Return value of a switching transaction

Since switchTo eagerly commits the transaction, the code that follows switchTo is not evaluated. This is a problem if the transaction that contains switchTo has a type different than PTM (). Consider the following code:

s :: String <- atomically $ do {
  sc <- getCurrentSCont;
  -- save the current SCont somewhere
  switchTo someSCont;
  return "This is never evaluated!"
print s

The type of the transaction that contains switchTo is PTM string, and atomically performing the transaction is expected to return a String value. But the value returned when the current SCont resumes execution (after switchTo) is a (). Our solution is to make switchTo return a error "Attempting to use return value of a switched transaction", and any attempt to use the return value of a switching transaction throws a runtime error.

SCont Status

Of course, care must be taken to ensure that the control does not switch to an SCont that is either running, blocked on an MVar, or completed. But how do we know whether the given SCont is ready to run? We expect the scheduler writer or library implementer to indicate the status of SCont before switching. SCont status API is show below.

data SContStatus = SContRunning |           -- SCont is currently running
                   SContKilled  |           -- SCont was killed by an (asynchronous) exception
	           SContSwitched SContSwitchReason
data SContSwitchReason = Yielded |          -- SCont has yielded, but runnable
                         BlockedInHaskell | -- SCont is blocked on a user-level concurrent data structure (MVars and such)
                         BlockedInRTS |     -- SCont is blocked on a foreign call, blackhole, etc,.
                         Completed          -- SCont has run to completion

setSContSwitchReason :: SCont -> SContSwitchReason -> PTM ()
getSContStatus       :: SCont -> PTM SContStatus

Any attempt to switch to an SCont with status other than SContSwitched Yielded throws an exception. Primitive setSContSwitchReason updates the status of SCont. Since setSContSwitchReason is a PTM action, the effect of updating the status takes place when the transaction commits and the control has switched to another SCont. This avoids any race conditions that might be involved in reading the status of an SCont before it has switched.

Before a switch operation, we expect the programmer to indicate the reason for switching through setScontSwitchReason. Exception is raised by the switch primitives if a switch reason has not been provided. When a switched SCont resumes execution, its status is automatically updated to SContRunning.

Abstracting the Scheduler

Concurrency substrate does not impose any structure on the user-level schedulers. The programmer might choose to implement a single scheduler for the entire system or a scheduler per capability. The schedulers might also be hierarchical, with pluggable load-balancing policies. However, we need a uniform interface such that the concurrency libraries, STM, asynchronous exceptions, safe-foreign calls, blackholes and other such mechanisms can interact with the user-level scheduler. For this purpose, we introduce the notion of scheduler actions, which is expected for every SCont. The substrate interface for scheduler actions is shown below:

------ Schedule SCont Action :: SCont -> PTM () ------

getScheduleSContAction :: SCont -> PTM (SCont -> PTM ())
setScheduleSContAction :: SCont -> (SCont -> PTM ()) -> PTM ()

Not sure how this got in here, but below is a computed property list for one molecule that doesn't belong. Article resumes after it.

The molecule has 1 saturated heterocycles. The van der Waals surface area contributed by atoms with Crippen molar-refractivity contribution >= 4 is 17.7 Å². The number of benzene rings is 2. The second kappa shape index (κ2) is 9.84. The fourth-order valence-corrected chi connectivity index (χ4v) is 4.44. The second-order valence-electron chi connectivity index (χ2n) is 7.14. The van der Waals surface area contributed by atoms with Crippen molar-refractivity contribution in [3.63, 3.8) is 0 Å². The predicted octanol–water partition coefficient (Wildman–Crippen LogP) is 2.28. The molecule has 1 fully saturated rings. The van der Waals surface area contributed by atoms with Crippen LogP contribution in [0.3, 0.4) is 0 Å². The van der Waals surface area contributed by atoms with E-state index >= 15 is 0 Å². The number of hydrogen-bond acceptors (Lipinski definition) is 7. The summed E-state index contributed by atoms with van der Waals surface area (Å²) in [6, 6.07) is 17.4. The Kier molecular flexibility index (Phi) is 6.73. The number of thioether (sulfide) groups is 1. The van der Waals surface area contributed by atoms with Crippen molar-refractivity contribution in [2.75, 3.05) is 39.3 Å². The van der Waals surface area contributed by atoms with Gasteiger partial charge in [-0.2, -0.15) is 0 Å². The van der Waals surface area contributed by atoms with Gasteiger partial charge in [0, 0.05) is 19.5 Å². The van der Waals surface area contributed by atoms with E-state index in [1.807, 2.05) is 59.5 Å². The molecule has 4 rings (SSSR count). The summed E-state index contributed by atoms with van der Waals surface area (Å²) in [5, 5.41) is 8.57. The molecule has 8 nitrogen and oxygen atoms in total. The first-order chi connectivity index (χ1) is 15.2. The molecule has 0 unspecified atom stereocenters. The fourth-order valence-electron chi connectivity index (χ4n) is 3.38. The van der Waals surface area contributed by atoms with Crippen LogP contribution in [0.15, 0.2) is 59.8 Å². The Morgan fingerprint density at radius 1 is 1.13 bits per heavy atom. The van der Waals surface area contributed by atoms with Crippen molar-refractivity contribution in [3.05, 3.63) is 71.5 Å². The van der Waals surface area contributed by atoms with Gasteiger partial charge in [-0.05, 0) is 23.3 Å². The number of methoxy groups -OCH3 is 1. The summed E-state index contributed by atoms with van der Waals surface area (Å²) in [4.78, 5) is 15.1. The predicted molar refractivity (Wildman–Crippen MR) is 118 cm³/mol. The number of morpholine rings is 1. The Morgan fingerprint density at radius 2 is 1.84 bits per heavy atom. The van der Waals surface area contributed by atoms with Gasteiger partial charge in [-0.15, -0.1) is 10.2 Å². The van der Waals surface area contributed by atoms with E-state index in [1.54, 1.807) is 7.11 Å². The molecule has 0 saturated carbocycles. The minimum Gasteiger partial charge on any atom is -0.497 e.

----------- Yield Control Action :: PTM () -----------

getYieldControlAction :: SCont -> PTM (PTM ())
setYieldControlAction :: SCont -> PTM () -> PTM ()

Abstractly, given an SCont, the scheduleSContAction appends the SCont to a scheduler. The yieldControlAction picks an SCont from a scheduler and switches to it. In order to make the ideas more concrete, let us assume that we have a very simple round-robin scheduler, implemented as a PVar[SCont]. One possible implementation of scheduler actions for this scheduler is given below.

scheduleSContAction :: SCont -> PTM () 
scheduleSContAction sc = do
  sched :: PVar [SCont] <- -- get sched 
  contents :: [SCont] <- readPVar sched 
  setSContSwitchReason sc Yielded -- sc is ready to be run
  writePVar $ contents ++ [sc]

yieldControlAction :: PTM () 
yieldControlAction = do
  sched :: PVar [SCont] <- -- get sched 
  contents :: [SCont] <- readPVar sched 
  case contents of
    x:tail -> do { 
      writePVar $ contents tail; 
      switchTo x -- DOES NOT RETURN
    otherwise -> ...

The implementation is pretty straight-forward; scheduleSContAction appends the given scont to the back of the list, and yieldControlAction picks an SCont from the front of the list and switches to it. Notice that scheduleSContAction returns while yieldControlAction does not. We expect every user-level thread (SCont) to be associated with a scheduler. Typically, when a new SCont is created, it is immediately associated with a scheduler.

Capabilities and Tasks

Whatever be the concurrency model, we would like to retain the non-programmatic control over parallelism (using +RTS -N). Just like in the current system, this runtime parameter controls the number of capabilities. Cores are system resources and hence, the control over their allocation to different processes should be a property of the context under which the programs are run. For example, in a multi-programmed environment, it might be wiser to run the programs on a fewer cores than available to avoid thrashing. At the very least, this will avoid the cases where a poorly written concurrency library would not bring down the performance of the entire system.

We retain the task model of the current runtime system. There is a one-to-one mapping between tasks and system threads. A bound SCont has its own bound task, which is the only task capable of running the bound SCont. However, an unbounded SCont might be run on any unbounded task (referred to as worker tasks). New worker tasks are created whenever the number of available tasks is less than the number of capabilities.

Related Work